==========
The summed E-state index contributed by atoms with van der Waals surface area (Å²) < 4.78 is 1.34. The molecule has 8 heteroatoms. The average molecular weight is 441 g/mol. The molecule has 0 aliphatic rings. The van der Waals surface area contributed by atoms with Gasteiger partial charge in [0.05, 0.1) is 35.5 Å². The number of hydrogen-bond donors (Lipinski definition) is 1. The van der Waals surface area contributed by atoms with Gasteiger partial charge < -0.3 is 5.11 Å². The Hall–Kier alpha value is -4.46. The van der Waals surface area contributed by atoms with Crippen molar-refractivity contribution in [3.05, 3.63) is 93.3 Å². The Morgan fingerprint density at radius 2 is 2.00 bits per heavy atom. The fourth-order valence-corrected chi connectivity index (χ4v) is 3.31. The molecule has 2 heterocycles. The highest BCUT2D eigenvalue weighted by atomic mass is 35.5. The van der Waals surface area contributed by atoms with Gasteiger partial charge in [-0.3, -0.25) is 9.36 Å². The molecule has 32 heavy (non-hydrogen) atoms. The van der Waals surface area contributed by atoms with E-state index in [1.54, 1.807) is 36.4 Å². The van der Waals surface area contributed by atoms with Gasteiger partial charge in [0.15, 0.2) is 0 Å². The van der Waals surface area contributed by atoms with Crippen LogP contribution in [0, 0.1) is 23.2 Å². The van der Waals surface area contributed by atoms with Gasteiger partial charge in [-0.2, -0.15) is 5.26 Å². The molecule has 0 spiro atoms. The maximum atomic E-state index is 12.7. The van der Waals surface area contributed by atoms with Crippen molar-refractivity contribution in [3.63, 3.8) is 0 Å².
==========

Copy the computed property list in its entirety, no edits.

The summed E-state index contributed by atoms with van der Waals surface area (Å²) < 4.78 is 1.34. The molecule has 8 heteroatoms. The average molecular weight is 441 g/mol. The molecule has 0 aliphatic rings. The van der Waals surface area contributed by atoms with Gasteiger partial charge in [0.05, 0.1) is 35.5 Å². The number of hydrogen-bond donors (Lipinski definition) is 1. The van der Waals surface area contributed by atoms with Gasteiger partial charge < -0.3 is 5.11 Å². The Hall–Kier alpha value is -4.46. The van der Waals surface area contributed by atoms with Crippen molar-refractivity contribution in [3.05, 3.63) is 93.3 Å². The Morgan fingerprint density at radius 2 is 2.00 bits per heavy atom. The fourth-order valence-corrected chi connectivity index (χ4v) is 3.31. The molecule has 2 heterocycles. The highest BCUT2D eigenvalue weighted by atomic mass is 35.5. The van der Waals surface area contributed by atoms with Gasteiger partial charge in [-0.3, -0.25) is 9.36 Å². The molecule has 32 heavy (non-hydrogen) atoms. The van der Waals surface area contributed by atoms with E-state index in [1.54, 1.807) is 36.4 Å². The van der Waals surface area contributed by atoms with Gasteiger partial charge in [0.15, 0.2) is 0 Å². The van der Waals surface area contributed by atoms with Crippen LogP contribution in [0, 0.1) is 23.2 Å². The van der Waals surface area contributed by atoms with Gasteiger partial charge in [-0.2, -0.15) is 5.26 Å². The molecule has 0 spiro atoms. The maximum atomic E-state index is 12.7. The van der Waals surface area contributed by atoms with Crippen molar-refractivity contribution in [3.63, 3.8) is 0 Å².